Labor & Education

Budapest University of Technology and Economics (BME) is a member of the National Artificial Intelligence Laboratory

By 2021, more than 30 countries have established national artificial intelligence strategies.

In just a few years, artificial intelligence (AI) has exploded, and almost all industrial sectors are taking advantage of the state-of-the-art technology. The application of AI is also radically transforming the development dynamics of many industries and their related labor-market needs. Governments are supporting businesses by promoting artificial-intelligence investments, creating educational programs and encouraging research and development.

The Budapest University of Technology and Economics (BME) is connected to Hungary’s national AI strategy in many ways, including via government and EU-themed projects and excellence programs.

AI-focused thematic research is also underway at the university itself, with more than HUF 1.1 billion worth of projects generated with the university’s large corporate partners including Nokia, Ericsson, Vodafone, Morgan Stanley, MOL, Knorr-Bremse, Bosch, Siemens and Continental. BME has worked with Knorr-Bremse to develop an AI solution that monitors potential emergencies on the testing track and its surroundings and prevents accidents with early-braking systems. Together with Nokia, researchers and students at the university are working to develop the 5G, and soon 6G, network.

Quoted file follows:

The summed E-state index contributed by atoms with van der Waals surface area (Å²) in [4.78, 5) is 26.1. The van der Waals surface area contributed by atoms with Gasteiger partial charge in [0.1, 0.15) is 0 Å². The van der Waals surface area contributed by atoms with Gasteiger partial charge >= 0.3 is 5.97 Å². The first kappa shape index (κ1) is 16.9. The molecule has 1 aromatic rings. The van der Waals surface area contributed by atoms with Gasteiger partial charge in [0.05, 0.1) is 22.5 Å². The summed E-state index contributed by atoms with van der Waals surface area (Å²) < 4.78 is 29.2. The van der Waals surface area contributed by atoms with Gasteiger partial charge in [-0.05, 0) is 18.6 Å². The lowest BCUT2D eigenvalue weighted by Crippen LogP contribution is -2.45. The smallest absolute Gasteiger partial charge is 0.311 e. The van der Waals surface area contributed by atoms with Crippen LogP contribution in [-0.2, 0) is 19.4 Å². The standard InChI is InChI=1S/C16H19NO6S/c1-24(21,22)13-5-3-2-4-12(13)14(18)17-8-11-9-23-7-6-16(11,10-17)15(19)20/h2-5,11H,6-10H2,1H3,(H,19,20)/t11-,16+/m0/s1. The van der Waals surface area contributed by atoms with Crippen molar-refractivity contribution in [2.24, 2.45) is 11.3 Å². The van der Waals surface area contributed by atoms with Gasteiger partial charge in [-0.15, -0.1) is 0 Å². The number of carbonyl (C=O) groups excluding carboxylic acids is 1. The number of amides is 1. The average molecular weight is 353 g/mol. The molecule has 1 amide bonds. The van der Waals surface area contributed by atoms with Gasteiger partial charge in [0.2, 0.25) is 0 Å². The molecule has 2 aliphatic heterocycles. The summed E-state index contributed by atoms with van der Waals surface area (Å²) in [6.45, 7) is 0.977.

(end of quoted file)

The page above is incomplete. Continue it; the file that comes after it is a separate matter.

BME is a member of the National Artificial Intelligence Laboratory, which was established with significant government support in 2020 as a consortium of several leading scientific and higher-education institutions; its leader is the Computer Science and Automation Research Institute of the Eötvös Loránd Research Network.  

Six of the BME’s eight faculties are participating in the work of the National Artificial Intelligence Laboratory, dealing with machine vision, language technology, healthcare applications, sensors, smart device networking and security technology. János Levendovszky, Vice-Rector for Science and Innovation at the Budapest University of Technology and Economics, said that for now, only a small proportion of AI patents in the EU can be attributed to Hungary, although there is significant potential. He is convinced Hungary could easily take the lead in mathematically based, algorithm-oriented research.

In addition to Artificial Intelligence, BME also participates in the tasks of the National Laboratory of Quantum Informatics and the National Laboratory of Autonomous Systems. 

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